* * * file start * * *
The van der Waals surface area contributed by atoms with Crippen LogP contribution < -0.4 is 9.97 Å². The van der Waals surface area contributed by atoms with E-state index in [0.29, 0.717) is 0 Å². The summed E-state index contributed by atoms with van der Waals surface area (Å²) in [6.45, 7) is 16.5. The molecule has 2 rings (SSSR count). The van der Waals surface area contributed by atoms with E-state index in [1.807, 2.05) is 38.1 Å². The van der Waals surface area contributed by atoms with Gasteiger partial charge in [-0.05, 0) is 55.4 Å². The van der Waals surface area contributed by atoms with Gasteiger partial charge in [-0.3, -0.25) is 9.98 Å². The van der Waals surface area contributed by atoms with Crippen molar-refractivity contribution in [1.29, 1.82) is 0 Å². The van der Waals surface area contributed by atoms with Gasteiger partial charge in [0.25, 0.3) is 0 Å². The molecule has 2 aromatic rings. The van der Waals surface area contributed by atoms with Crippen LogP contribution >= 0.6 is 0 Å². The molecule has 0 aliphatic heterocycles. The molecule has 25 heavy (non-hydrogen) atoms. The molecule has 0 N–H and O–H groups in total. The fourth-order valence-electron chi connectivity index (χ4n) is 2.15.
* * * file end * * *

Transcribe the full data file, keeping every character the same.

The van der Waals surface area contributed by atoms with Crippen LogP contribution < -0.4 is 9.97 Å². The van der Waals surface area contributed by atoms with E-state index in [0.29, 0.717) is 0 Å². The summed E-state index contributed by atoms with van der Waals surface area (Å²) in [6.45, 7) is 16.5. The molecule has 2 rings (SSSR count). The van der Waals surface area contributed by atoms with E-state index in [1.807, 2.05) is 38.1 Å². The van der Waals surface area contributed by atoms with Gasteiger partial charge in [-0.05, 0) is 55.4 Å². The van der Waals surface area contributed by atoms with Gasteiger partial charge in [-0.3, -0.25) is 9.98 Å². The van der Waals surface area contributed by atoms with Crippen molar-refractivity contribution in [1.29, 1.82) is 0 Å². The van der Waals surface area contributed by atoms with Gasteiger partial charge in [0.25, 0.3) is 0 Å². The molecule has 2 aromatic rings. The van der Waals surface area contributed by atoms with Crippen LogP contribution >= 0.6 is 0 Å². The molecule has 0 aliphatic heterocycles. The molecule has 25 heavy (non-hydrogen) atoms. The molecule has 0 N–H and O–H groups in total. The fourth-order valence-electron chi connectivity index (χ4n) is 2.15.